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To the Editor:
The incoming Biden administration has an opportunity in the first days of the administration to lay a marker on their basic trade philosophy -- continue the past administration's protectionism or allow markets to actually work.
This initial test case comes in the United States International Trade Commission's (USITC) decision regarding countervailing duties on phosphate fertilizer imports. Last June, the USITC initiated a preliminary countervailing duty investigation on phosphate fertilizer imports from Morocco and Russia, based on a petition filed by Mosaic Company. The USITC is expected to make a final decision on whether or not to impose massive taxes on imported phosphate fertilizer by late March.
If the ITC implements the taxes, one giant U.S. corporation will rise, but all American farmers already struggling to stay afloat amidst the current economic turmoil will face a massive spike in fertilizer prices. Thus, the Biden administration must act quickly to avoid another unnecessary trade skirmish that will ultimately punish our farmers.
Some background is always helpful at this point. There is a big difference between the production of phosphate and phosphate reserves on a global basis. By a large margin, Morocco holds the world's most substantial phosphate reserves, yet China outproduced Morocco by a roughly 3 to 1 ratio in 2019. Over much of the last several years, global production exceeded demand, placing downside pressure on prices and returns to companies mining phosphates. The largest producer of phosphate fertilizer in the United States is Mosaic, with 90% of domestic capacity and 60% of U.S. sales (https://www.promote-trade.org/…).
The phosphate industry as a whole did not fare well in 2019. The wettest weather in 50 years prevented a record number of acres from being planted and thus led to a decline in fertilizer application and a dramatic reduction in demand. Mosaic noted these very factors in a press release (https://www.businesswire.com/…) issued on Dec. 29, 2019, regarding its plans to reduce phosphate production, "A third consecutive disappointing application season in North America has led to continuing high inventories and price weakness."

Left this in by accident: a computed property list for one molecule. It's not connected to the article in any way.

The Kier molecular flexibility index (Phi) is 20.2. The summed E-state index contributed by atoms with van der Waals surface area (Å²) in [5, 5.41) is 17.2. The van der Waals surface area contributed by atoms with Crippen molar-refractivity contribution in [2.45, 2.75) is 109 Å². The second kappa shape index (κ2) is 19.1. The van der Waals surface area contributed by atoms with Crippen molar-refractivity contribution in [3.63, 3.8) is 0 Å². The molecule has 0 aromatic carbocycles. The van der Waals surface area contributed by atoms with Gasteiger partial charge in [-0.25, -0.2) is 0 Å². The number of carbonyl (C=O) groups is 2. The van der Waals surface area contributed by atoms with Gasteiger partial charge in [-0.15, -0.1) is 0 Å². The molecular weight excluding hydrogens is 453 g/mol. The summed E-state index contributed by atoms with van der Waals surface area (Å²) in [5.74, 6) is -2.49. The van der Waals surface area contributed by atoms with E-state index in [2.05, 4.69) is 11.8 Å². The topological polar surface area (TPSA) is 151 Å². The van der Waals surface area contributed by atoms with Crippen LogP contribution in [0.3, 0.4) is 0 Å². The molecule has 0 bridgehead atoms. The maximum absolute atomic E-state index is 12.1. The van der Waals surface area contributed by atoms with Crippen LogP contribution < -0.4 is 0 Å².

Mosaic filed countervailing duty charges against Russia and Morocco on June 26, 2020. Market prices for phosphate fertilizers did not start climbing immediately, but have shown significant moves this fall -- up on average more than $100/ton or more than 25% depending on the specific fertilizer type (https://www.promote-trade.org/…). With strong global demand, the price rise has a broad global basis, not being limited to the United States. However, on a relative basis prices in the U.S. are more expensive than in other countries in which the U.S. competes for global agricultural export market share. With Mosaic holding a near stranglehold on U.S. production and also marketing and exporting phosphate fertilizer to about 40 countries around the world, not surprisingly, Mosaic's market capitalization improved. In the doldrums of March, Mosaic's value was $15 billion. Recently their cap is over $30 billion, with hats off to the company's management.
But what about the farmers who buy this fertilizer? The Juday Group estimates these higher fertilizer prices will raise typical corn and wheat producers costs by more than $7 per acre and soybean farmers by $5 per acre. Recognizing we plant about 210 million acres to these three crops suggests a cost boost of $1-$1.5 billion for these producers alone for the coming crop year.
Thus, one giant corporation's market cap has doubled at the prospect of massive countervailing duties, while fertilizer prices for thousands of farmers has already skyrocketed and will only continue to increase. The Biden administration can either continue down the road of protectionist trade policy or act swiftly to stop this effort to inflate one company's market capitalization.
-- Bob Young is the former chief economist for the American Farm Bureau Federation, co-director of the Food and Agricultural Policy Research Institute and faculty member of the University of Missouri and past chief economist for the United States Senate Committee on Agriculture, Nutrition and Forestry.
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